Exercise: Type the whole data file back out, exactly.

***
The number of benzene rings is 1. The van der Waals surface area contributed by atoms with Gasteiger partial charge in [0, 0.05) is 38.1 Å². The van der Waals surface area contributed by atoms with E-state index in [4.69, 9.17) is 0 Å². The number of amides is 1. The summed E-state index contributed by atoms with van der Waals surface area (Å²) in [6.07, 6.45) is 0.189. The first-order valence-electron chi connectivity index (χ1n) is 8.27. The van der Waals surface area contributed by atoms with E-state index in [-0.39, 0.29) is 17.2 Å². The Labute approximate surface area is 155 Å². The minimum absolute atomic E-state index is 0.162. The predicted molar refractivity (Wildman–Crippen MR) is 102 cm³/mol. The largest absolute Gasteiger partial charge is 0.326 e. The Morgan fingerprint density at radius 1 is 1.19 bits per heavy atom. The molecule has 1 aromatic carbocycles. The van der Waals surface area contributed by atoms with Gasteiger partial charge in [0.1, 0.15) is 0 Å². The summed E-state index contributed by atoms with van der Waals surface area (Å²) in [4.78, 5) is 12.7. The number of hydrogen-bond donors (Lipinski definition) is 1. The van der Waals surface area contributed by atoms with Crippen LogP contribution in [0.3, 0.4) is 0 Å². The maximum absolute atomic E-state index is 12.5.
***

The number of benzene rings is 1. The van der Waals surface area contributed by atoms with Gasteiger partial charge in [0, 0.05) is 38.1 Å². The van der Waals surface area contributed by atoms with E-state index in [4.69, 9.17) is 0 Å². The number of amides is 1. The summed E-state index contributed by atoms with van der Waals surface area (Å²) in [6.07, 6.45) is 0.189. The first-order valence-electron chi connectivity index (χ1n) is 8.27. The van der Waals surface area contributed by atoms with E-state index in [-0.39, 0.29) is 17.2 Å². The Labute approximate surface area is 155 Å². The minimum absolute atomic E-state index is 0.162. The predicted molar refractivity (Wildman–Crippen MR) is 102 cm³/mol. The largest absolute Gasteiger partial charge is 0.326 e. The Morgan fingerprint density at radius 1 is 1.19 bits per heavy atom. The molecule has 1 aromatic carbocycles. The van der Waals surface area contributed by atoms with Gasteiger partial charge in [0.1, 0.15) is 0 Å². The summed E-state index contributed by atoms with van der Waals surface area (Å²) in [4.78, 5) is 12.7. The number of hydrogen-bond donors (Lipinski definition) is 1. The van der Waals surface area contributed by atoms with Crippen LogP contribution in [0.3, 0.4) is 0 Å². The maximum absolute atomic E-state index is 12.5.